[8] Mikhail N. Tikhonov, Drevnaya Rus, Moskva 1975, p. 375

[9] Mikhail M. Sokolski, Niewiernaja pamiat´. Gieroi i antigieroi Rossii. Istoriko-polemiczeskoje essie, Moskwa 1990, p. 193.

[10] It also characterises very well the current of Russian historiography subservient to the regime, called the “national school” (gosudarstvennaya shkola).

[11] Hence the popular description of the autocrat, “daddy tsar” (tsar´ batyushka).

[12] Responsible for all iniquities are strangers, those from outside the family – “boyars”. The daddy tsar does not know it, but when he finds out he will punish the guilty ones and justice will return.

[13] Hence the popular description “Mummy Rus’” (Matushka Rus´). From its beginnings until today the Russian system successfully – through education, propaganda, official scholarship – identifies in the social awareness the native land with the government, the homeland with the political system, the country with the regime, patriotism with adulation of the head of state.

[14] This historical experience in manipulating social awareness was adopted – and ingeniously developed thanks to the huge propaganda apparatus – by the Bolsheviks, using the same patrimonial-familial vocabulary: “Grandpa Lenin”, “our father, teacher and friend Stalin”, CPSU – “our family party”, USSR – “a family of nations” or the Country of the Soviets – “Mother Homeland”.

[15] This was a typical expression of the political thinking of the Ruthenian power elite, reflection of the contemporary notions of the community of local interests and supralocal reason of state. An example of analogous conceptions in the West (bearing in mind the differences in civilisation and culture) was the attitude of the vassals towards the lord, the vassals’ districts to the suzerain’s district. A significant and fundamental difference was that in the West these were legal-political arrangements between representatives of a common civilisation, while in the Mongolian Rus’ it was an absolute subordination by conquered representatives of one civilisation to the demands, interests and will of culturally alien conquerors, with all the consequences in the sphere of politics, economy, culture and national identity itself.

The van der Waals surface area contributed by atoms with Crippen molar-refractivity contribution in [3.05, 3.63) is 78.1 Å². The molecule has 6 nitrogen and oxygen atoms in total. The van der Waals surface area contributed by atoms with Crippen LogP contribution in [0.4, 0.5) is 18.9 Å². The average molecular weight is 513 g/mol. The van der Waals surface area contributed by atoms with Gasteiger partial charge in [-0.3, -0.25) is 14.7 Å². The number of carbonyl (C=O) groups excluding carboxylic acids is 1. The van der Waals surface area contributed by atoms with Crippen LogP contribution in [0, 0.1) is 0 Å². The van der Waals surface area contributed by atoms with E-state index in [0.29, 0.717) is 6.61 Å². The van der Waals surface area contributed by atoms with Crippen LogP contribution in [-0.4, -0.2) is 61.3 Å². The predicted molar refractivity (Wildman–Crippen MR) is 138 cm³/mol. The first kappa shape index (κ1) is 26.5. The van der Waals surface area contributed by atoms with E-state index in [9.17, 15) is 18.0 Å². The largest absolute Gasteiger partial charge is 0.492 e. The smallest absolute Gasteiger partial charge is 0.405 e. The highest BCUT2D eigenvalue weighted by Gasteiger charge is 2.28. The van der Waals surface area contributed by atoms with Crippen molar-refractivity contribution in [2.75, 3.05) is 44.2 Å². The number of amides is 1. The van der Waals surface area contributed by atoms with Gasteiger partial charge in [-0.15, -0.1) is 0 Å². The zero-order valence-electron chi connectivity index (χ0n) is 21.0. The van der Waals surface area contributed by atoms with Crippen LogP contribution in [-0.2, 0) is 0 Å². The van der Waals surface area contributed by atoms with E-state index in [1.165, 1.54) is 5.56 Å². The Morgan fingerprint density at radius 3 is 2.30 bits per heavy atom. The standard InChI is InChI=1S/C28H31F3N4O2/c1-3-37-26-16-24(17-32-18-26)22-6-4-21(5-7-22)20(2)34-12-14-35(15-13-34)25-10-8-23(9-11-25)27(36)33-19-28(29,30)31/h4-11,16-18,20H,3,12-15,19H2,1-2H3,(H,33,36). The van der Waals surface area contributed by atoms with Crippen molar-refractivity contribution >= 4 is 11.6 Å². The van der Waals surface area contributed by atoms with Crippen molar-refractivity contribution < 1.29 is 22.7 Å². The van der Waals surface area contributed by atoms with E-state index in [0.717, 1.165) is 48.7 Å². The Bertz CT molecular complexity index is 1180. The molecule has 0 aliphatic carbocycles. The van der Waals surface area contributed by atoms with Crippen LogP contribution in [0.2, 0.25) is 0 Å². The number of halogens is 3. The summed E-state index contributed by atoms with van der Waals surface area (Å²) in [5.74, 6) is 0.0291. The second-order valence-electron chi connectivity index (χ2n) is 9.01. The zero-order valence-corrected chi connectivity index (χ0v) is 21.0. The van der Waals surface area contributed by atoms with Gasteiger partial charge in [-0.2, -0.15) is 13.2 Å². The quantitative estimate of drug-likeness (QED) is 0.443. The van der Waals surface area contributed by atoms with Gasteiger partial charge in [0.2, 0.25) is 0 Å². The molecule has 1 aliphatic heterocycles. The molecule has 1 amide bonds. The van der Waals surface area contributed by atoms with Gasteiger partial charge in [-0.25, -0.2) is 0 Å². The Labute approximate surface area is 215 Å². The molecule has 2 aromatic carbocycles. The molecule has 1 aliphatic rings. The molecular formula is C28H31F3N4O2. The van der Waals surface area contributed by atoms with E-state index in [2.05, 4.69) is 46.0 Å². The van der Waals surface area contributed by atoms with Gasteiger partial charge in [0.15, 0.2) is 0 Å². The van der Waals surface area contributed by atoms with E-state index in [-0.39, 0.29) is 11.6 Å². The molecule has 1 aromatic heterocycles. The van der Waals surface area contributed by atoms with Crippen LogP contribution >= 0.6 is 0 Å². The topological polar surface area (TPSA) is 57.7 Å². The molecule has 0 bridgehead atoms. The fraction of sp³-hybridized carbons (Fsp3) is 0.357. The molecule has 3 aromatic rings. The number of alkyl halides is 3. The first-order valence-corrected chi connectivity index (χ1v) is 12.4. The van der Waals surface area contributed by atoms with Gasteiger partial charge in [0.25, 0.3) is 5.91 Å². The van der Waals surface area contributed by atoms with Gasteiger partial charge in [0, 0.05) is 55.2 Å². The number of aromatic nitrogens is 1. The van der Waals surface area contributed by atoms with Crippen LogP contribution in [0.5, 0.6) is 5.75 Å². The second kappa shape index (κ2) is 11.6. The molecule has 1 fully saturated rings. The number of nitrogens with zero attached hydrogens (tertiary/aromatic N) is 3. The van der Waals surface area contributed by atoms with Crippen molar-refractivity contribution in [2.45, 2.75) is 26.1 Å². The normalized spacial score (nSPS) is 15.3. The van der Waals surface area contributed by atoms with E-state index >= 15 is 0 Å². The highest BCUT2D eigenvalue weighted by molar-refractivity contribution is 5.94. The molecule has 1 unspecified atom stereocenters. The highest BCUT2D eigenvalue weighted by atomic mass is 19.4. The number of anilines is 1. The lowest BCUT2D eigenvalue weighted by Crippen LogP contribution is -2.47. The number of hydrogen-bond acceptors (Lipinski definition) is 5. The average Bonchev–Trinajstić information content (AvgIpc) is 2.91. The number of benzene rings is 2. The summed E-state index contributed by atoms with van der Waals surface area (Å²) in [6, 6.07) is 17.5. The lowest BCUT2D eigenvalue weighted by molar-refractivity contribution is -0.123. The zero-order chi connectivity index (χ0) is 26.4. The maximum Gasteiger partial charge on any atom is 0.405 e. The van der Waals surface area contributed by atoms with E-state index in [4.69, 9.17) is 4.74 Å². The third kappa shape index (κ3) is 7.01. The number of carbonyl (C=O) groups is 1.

[16] Aleksandr Janov, Zagadka nikołajewskoj Rossii 1825–1855, Moskwa 2007, p. 11.

[17] Wasili O. Kluchevsky, Soczinienija, Moskwa 1958, t. 3, p. 296.

About authors

Aleksandr Lipatow

Polonist, Slavicist, academic employee of the Institute for Slavonic Studies at the Russian Academy of Sciences, and professor at the Russian State University of Humanities. He is the author of many publications on literary history and Polish culture, European civilisation and Slavdom, relations between Russia and western culture and art, the theory and methodology of historical and cultural research, and the sociopolitical and cultural situation in post-Soviet Russia. His publications include Słowiańszczyzna – Polska – Rosja. Studia o literaturze i kulturze (Slavdom – Poland – Russia. Studies on literature and culture, Warszawa 1999) and Rosja i Polska: konfrontacja i grawitacja (Russia and Poland. Confrontation and gravity, Toruń 2003) and Rosja dzisiejsza. Między przeszłością a teraźniejszością (Today’s Russia. Between the past and the present, Toruń 2007).